The Public School’s Approach
It was the first week of middle school for 12- year- old Maddie. She was excited, but nervous to start the adventure of middle school. Just as the tardy bell rang, Maddie slid into her seat at the front of the class. The class began with the ordinary introduction of material, including a “getting to know you” survey. As she filled out the survey, Maddie was surprised to see a question asking students which pronouns they preferred. The survey also asked if the school could share that information with their parents.
Across the street, high-schoolers were being presented with a worksheet entitled, “The Gender Unicorn.” The worksheet was supposed to teach students about the differences between gender identity, gender expression, biological sex, and physical vs. emotional attraction. In a school that requires parent signatures for watching movies rated anything over PG, gender education was taking place without parental consent or knowledge.
The Debate: Moral vs. Secular
With the introduction of the Equality Act, incorporating sex and gender education in schools became a hotly debated topic. Of course, there are strong arguments for both sides of the issue, and the debate has left many communities divided. Educators are being asked to teach about a topic that covers both secular and moral principles. On the other hand, parents are mad about being left in the dark when it comes to the sex education of their children.
Our country is at a crossroads when it comes to the gender and sex education of our children. Whatever your views on gender and sexuality, our children are growing up in a society that includes pronouns and genders beyond he/she, male/female. Carrie Hunt clearly stated the issue when she said, “what once brought purpose, clarity, definition and identity to a child both individually and socially, now comes in so many varieties that many children struggle to find their grounding.”
What Can We Do?
So how do we help children find their footing? Should schools continue to push such education without parental consent in the name of protecting and leading children? Should parents try to shelter their kids from such education because only two genders really exist?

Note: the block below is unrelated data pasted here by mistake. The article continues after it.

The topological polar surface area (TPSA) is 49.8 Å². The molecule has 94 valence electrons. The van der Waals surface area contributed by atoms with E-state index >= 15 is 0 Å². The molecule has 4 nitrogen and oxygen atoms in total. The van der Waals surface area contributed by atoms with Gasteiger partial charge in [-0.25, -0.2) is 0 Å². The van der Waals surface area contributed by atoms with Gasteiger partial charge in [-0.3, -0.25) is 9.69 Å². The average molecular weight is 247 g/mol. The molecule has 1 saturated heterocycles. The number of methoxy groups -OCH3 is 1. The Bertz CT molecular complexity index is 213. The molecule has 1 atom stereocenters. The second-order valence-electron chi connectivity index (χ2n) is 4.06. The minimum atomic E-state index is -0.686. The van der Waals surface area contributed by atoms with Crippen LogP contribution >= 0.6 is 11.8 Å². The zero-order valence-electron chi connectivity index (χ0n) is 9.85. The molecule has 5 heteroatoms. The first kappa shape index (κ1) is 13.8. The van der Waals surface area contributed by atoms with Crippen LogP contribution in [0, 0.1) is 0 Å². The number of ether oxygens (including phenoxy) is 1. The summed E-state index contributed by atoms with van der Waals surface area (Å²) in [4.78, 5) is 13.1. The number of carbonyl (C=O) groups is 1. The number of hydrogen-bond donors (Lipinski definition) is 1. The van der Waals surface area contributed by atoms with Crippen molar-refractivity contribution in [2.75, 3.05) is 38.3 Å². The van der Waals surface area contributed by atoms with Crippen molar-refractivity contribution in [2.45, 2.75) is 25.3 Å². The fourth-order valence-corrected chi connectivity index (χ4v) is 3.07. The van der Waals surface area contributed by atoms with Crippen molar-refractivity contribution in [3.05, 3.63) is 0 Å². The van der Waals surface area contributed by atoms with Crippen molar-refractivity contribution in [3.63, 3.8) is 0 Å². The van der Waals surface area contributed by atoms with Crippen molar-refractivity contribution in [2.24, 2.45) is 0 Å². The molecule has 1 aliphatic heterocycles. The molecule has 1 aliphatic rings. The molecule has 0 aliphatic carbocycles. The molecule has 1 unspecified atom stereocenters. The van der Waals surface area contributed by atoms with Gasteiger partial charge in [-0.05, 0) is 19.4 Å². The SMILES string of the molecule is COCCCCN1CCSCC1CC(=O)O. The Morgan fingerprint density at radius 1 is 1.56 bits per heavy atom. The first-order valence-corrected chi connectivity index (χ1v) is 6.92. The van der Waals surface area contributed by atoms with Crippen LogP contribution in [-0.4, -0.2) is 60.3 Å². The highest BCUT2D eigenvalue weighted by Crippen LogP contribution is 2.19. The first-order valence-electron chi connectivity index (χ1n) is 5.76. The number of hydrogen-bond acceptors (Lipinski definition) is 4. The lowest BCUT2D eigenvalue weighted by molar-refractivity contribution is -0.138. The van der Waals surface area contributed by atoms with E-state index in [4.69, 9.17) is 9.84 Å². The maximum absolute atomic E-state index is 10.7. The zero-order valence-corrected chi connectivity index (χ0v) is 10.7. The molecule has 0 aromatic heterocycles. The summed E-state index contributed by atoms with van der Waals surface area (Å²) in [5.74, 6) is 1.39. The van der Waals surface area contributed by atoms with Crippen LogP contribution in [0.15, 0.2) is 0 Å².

It seems the answer lies somewhere in the middle. Having a healthy understanding of sexuality and gender is crucial to finding purpose, clarity, and identity in life. Because of this, it’s important for children to receive some form of education on the topic. Parents and educators tend to see eye to eye on this. Over 93 % of parents feel that sex education is important for their middle and high school students. And 33 states have emphasized the importance of sex education by mandating it for public schools. The division then comes down to the lack of curriculum transparency between the school and parents. Surprisingly, only 5 of the 33 states that mandate sex education require parental consent in order for children to receive instruction.
Even though parents want their kids to learn about sex, many families fail to teach their children in the home. Data shows that this vital instruction is not occurring often enough. Maybe this is because parents don’t know how to appropriately broach these topics with their children. That being said, national surveys find that nearly all teenagers have received sex education by the age of 18. Where do they get this education? Through public schools. Since gender and sexuality education isn’t happening in the majority of homes, public educators have taken upon themselves the role of teaching kids about sex.